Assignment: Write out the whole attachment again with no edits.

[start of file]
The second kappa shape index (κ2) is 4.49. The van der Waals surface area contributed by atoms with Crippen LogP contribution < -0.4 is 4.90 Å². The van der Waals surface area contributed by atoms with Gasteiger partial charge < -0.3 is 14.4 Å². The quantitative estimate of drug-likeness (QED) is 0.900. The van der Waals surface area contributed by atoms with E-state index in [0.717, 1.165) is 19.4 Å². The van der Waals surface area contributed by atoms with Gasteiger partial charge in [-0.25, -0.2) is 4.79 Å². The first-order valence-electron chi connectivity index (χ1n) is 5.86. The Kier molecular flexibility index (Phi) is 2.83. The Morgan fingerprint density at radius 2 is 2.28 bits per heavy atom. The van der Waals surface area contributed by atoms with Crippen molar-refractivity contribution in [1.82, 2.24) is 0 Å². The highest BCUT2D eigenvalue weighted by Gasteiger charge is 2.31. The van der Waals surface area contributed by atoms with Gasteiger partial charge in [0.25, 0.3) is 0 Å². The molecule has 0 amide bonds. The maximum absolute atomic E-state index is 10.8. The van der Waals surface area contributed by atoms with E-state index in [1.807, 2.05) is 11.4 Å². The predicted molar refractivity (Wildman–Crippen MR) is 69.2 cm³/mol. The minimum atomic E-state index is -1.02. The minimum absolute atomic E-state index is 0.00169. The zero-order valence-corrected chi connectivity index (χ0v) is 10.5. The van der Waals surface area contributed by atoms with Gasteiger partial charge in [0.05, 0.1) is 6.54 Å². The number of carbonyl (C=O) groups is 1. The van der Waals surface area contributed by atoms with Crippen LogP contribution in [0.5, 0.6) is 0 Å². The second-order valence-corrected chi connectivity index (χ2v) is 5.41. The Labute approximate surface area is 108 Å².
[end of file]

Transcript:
The second kappa shape index (κ2) is 4.49. The van der Waals surface area contributed by atoms with Crippen LogP contribution < -0.4 is 4.90 Å². The van der Waals surface area contributed by atoms with Gasteiger partial charge < -0.3 is 14.4 Å². The quantitative estimate of drug-likeness (QED) is 0.900. The van der Waals surface area contributed by atoms with E-state index in [0.717, 1.165) is 19.4 Å². The van der Waals surface area contributed by atoms with Gasteiger partial charge in [-0.25, -0.2) is 4.79 Å². The first-order valence-electron chi connectivity index (χ1n) is 5.86. The Kier molecular flexibility index (Phi) is 2.83. The Morgan fingerprint density at radius 2 is 2.28 bits per heavy atom. The van der Waals surface area contributed by atoms with Crippen molar-refractivity contribution in [1.82, 2.24) is 0 Å². The highest BCUT2D eigenvalue weighted by Gasteiger charge is 2.31. The van der Waals surface area contributed by atoms with Gasteiger partial charge in [0.25, 0.3) is 0 Å². The molecule has 0 amide bonds. The maximum absolute atomic E-state index is 10.8. The van der Waals surface area contributed by atoms with E-state index in [1.807, 2.05) is 11.4 Å². The predicted molar refractivity (Wildman–Crippen MR) is 69.2 cm³/mol. The minimum atomic E-state index is -1.02. The minimum absolute atomic E-state index is 0.00169. The zero-order valence-corrected chi connectivity index (χ0v) is 10.5. The van der Waals surface area contributed by atoms with Gasteiger partial charge in [0.05, 0.1) is 6.54 Å². The number of carbonyl (C=O) groups is 1. The van der Waals surface area contributed by atoms with Crippen LogP contribution in [0.5, 0.6) is 0 Å². The second-order valence-corrected chi connectivity index (χ2v) is 5.41. The Labute approximate surface area is 108 Å².